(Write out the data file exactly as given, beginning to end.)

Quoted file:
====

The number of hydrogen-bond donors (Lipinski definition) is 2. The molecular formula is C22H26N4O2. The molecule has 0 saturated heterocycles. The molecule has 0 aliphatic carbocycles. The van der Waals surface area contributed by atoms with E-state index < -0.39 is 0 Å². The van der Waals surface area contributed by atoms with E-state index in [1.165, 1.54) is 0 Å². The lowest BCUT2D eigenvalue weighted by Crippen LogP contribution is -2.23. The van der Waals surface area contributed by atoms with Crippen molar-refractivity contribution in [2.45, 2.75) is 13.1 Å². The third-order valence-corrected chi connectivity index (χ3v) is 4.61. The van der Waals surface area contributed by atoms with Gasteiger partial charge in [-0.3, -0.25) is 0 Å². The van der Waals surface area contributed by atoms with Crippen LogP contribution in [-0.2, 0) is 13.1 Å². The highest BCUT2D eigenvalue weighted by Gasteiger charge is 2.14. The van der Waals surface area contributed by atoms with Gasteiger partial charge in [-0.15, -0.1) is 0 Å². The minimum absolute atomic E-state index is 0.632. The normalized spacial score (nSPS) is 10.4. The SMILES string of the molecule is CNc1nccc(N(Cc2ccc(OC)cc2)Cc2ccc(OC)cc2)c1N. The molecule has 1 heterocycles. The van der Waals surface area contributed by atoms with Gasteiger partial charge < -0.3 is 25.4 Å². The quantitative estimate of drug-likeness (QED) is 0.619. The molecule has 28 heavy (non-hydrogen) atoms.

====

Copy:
The number of hydrogen-bond donors (Lipinski definition) is 2. The molecular formula is C22H26N4O2. The molecule has 0 saturated heterocycles. The molecule has 0 aliphatic carbocycles. The van der Waals surface area contributed by atoms with E-state index < -0.39 is 0 Å². The van der Waals surface area contributed by atoms with E-state index in [1.165, 1.54) is 0 Å². The lowest BCUT2D eigenvalue weighted by Crippen LogP contribution is -2.23. The van der Waals surface area contributed by atoms with Crippen molar-refractivity contribution in [2.45, 2.75) is 13.1 Å². The third-order valence-corrected chi connectivity index (χ3v) is 4.61. The van der Waals surface area contributed by atoms with Gasteiger partial charge in [-0.3, -0.25) is 0 Å². The van der Waals surface area contributed by atoms with Crippen LogP contribution in [-0.2, 0) is 13.1 Å². The highest BCUT2D eigenvalue weighted by Gasteiger charge is 2.14. The van der Waals surface area contributed by atoms with Gasteiger partial charge in [-0.15, -0.1) is 0 Å². The minimum absolute atomic E-state index is 0.632. The normalized spacial score (nSPS) is 10.4. The SMILES string of the molecule is CNc1nccc(N(Cc2ccc(OC)cc2)Cc2ccc(OC)cc2)c1N. The molecule has 1 heterocycles. The van der Waals surface area contributed by atoms with Gasteiger partial charge < -0.3 is 25.4 Å². The quantitative estimate of drug-likeness (QED) is 0.619. The molecule has 28 heavy (non-hydrogen) atoms.